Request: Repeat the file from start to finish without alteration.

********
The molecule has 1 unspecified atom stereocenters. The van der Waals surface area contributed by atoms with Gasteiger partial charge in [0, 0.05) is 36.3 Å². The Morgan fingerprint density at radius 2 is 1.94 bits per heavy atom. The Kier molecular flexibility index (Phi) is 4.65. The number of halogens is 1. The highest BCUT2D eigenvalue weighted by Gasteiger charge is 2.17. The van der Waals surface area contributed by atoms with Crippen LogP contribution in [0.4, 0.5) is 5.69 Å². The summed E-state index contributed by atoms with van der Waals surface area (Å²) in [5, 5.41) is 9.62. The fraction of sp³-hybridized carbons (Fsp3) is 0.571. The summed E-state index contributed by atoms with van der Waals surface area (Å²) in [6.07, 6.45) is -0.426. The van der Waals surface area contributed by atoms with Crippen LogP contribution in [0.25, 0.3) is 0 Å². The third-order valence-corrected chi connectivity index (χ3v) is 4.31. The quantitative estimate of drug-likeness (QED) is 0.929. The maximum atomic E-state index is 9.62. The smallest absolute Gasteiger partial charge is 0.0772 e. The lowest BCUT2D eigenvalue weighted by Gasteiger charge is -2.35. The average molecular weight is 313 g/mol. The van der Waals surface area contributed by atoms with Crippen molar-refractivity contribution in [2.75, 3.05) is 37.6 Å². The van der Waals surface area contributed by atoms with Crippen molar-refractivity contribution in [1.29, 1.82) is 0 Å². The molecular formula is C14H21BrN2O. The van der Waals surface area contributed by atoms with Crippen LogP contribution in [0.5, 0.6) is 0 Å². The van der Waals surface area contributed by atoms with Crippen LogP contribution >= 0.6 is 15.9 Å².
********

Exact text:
The molecule has 1 unspecified atom stereocenters. The van der Waals surface area contributed by atoms with Gasteiger partial charge in [0, 0.05) is 36.3 Å². The Morgan fingerprint density at radius 2 is 1.94 bits per heavy atom. The Kier molecular flexibility index (Phi) is 4.65. The number of halogens is 1. The highest BCUT2D eigenvalue weighted by Gasteiger charge is 2.17. The van der Waals surface area contributed by atoms with Crippen LogP contribution in [0.4, 0.5) is 5.69 Å². The summed E-state index contributed by atoms with van der Waals surface area (Å²) in [5, 5.41) is 9.62. The fraction of sp³-hybridized carbons (Fsp3) is 0.571. The summed E-state index contributed by atoms with van der Waals surface area (Å²) in [6.07, 6.45) is -0.426. The van der Waals surface area contributed by atoms with Crippen LogP contribution in [0.25, 0.3) is 0 Å². The third-order valence-corrected chi connectivity index (χ3v) is 4.31. The quantitative estimate of drug-likeness (QED) is 0.929. The maximum atomic E-state index is 9.62. The smallest absolute Gasteiger partial charge is 0.0772 e. The lowest BCUT2D eigenvalue weighted by Gasteiger charge is -2.35. The average molecular weight is 313 g/mol. The van der Waals surface area contributed by atoms with Crippen molar-refractivity contribution in [2.75, 3.05) is 37.6 Å². The van der Waals surface area contributed by atoms with Crippen molar-refractivity contribution in [1.29, 1.82) is 0 Å². The molecular formula is C14H21BrN2O. The van der Waals surface area contributed by atoms with Crippen LogP contribution in [0.5, 0.6) is 0 Å². The van der Waals surface area contributed by atoms with Crippen LogP contribution >= 0.6 is 15.9 Å².